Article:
The Consultation

Selzer, Richard

Primary Category: Literature / Fiction

Genre: Short Story

Annotated by:
Miksanek, Tony
  • Date of entry: May-25-2004


A surgeon attending a medical meeting becomes bored and hires a prostitute. When he awakens next to her in bed the following morning, he first observes, then palpates a suspicious lump in the right breast of the sleeping woman. Although he informs her of the abnormality and the need for further evaluation and treatment, the surgeon cannot bring himself to divulge the possibility (or even likelihood) that the breast lump is malignant.

It is the prostitute who acknowledges (and eventually proclaims) that the lump might be cancer. She realizes that breast cancer might prove fatal to her livelihood as well as her life. The surgeon appears less upset by the diagnosis and potential suffering associated with it than the realization that both he and the tumor were rivals, "each feeding on her flesh" in a competition to consume the woman.

He pays the prostitute one hundred dollars for her services and cannot wait to exit the room. She offers him ten dollars for his consultation, but the surgeon refuses the fee with the excuse that he doesn't make house calls.


This provocative story tackles a number of sensitive issues surrounding the concept of the doctor-patient relationship. It also questions the very definition of the term, "patient." Is a patient anyone who is ill? Must a patient be under medical care or at least someone who seeks medical treatment? If a sick individual does not engage a doctor's services, can they still be considered a patient?

This brief tale seeks not only to explore the boundaries of the doctor-patient relationship but also asks what defines the professional relationship between a physician and an individual. If a physician refuses payment for his services and advice (or offers them free of charge), does that absolve him from his responsibility to an individual? To what extent or extremes must a doctor resort to compel an individual to receive necessary treatment? Does the casual sexual relationship described in this story prohibit the surgeon from establishing a doctor-patient relationship?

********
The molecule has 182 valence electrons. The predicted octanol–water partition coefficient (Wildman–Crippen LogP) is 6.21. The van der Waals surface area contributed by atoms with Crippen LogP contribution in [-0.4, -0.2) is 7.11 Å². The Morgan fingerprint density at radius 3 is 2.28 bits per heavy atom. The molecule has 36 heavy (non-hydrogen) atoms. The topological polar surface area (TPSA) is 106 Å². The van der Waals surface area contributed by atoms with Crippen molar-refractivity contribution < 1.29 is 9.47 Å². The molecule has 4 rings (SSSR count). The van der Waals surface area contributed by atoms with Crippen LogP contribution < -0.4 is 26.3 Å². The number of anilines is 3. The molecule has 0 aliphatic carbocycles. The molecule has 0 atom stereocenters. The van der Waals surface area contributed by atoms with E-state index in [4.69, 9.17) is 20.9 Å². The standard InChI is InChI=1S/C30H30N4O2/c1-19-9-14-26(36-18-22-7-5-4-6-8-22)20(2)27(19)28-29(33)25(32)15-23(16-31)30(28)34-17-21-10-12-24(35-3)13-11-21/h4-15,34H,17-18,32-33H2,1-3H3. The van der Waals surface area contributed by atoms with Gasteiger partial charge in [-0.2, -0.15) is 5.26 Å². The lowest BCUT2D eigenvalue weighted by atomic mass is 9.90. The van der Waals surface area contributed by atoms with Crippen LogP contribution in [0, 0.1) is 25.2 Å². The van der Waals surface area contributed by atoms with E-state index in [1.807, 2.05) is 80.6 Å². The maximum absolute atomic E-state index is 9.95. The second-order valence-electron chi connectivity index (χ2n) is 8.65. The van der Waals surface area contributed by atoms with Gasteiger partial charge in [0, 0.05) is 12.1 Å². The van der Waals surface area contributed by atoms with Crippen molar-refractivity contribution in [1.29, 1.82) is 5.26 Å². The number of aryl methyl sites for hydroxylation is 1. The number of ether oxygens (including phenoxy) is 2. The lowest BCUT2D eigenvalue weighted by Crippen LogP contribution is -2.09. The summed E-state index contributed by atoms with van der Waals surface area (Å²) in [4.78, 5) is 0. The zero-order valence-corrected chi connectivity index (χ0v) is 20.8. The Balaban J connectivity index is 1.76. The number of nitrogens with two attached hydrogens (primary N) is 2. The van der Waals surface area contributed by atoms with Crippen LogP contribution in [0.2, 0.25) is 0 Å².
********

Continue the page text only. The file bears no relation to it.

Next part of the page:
"The Consultation" inquires how doctors separate their personal lives from their professional ones. The story also evokes questions about the frailty of the character of physicians, fear of involvement, the breakdown of communication in medical encounters, and truthfulness. It disturbingly compares doctors to disease (since both seem to share a mutual lust for the flesh). The relative value of the services rendered in this story is also intriguing--one hundred dollars for sex but only ten dollars for medical advice.

Primary Source

Rituals of Surgery


Harper's Magazine Press

Place Published

New York



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